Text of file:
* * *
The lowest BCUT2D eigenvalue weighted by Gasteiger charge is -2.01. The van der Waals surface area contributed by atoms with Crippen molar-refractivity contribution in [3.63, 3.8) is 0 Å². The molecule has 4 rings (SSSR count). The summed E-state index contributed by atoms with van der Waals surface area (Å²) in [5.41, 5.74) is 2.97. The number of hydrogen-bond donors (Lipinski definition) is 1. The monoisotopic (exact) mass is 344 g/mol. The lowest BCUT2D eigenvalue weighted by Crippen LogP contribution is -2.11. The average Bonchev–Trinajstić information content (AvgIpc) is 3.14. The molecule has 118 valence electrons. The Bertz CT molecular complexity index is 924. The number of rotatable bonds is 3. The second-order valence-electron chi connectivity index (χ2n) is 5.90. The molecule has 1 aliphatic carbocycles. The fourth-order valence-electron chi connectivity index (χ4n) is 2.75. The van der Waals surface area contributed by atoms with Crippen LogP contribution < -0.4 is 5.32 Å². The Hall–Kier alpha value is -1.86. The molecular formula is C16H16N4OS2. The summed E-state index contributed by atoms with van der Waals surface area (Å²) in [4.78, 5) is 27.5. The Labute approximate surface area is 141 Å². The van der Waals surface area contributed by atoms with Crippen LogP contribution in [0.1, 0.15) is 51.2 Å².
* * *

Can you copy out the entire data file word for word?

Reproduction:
The lowest BCUT2D eigenvalue weighted by Gasteiger charge is -2.01. The van der Waals surface area contributed by atoms with Crippen molar-refractivity contribution in [3.63, 3.8) is 0 Å². The molecule has 4 rings (SSSR count). The summed E-state index contributed by atoms with van der Waals surface area (Å²) in [5.41, 5.74) is 2.97. The number of hydrogen-bond donors (Lipinski definition) is 1. The monoisotopic (exact) mass is 344 g/mol. The lowest BCUT2D eigenvalue weighted by Crippen LogP contribution is -2.11. The average Bonchev–Trinajstić information content (AvgIpc) is 3.14. The molecule has 118 valence electrons. The Bertz CT molecular complexity index is 924. The number of rotatable bonds is 3. The second-order valence-electron chi connectivity index (χ2n) is 5.90. The molecule has 1 aliphatic carbocycles. The fourth-order valence-electron chi connectivity index (χ4n) is 2.75. The van der Waals surface area contributed by atoms with Crippen LogP contribution < -0.4 is 5.32 Å². The Hall–Kier alpha value is -1.86. The molecular formula is C16H16N4OS2. The summed E-state index contributed by atoms with van der Waals surface area (Å²) in [4.78, 5) is 27.5. The Labute approximate surface area is 141 Å². The van der Waals surface area contributed by atoms with Crippen LogP contribution in [0.1, 0.15) is 51.2 Å².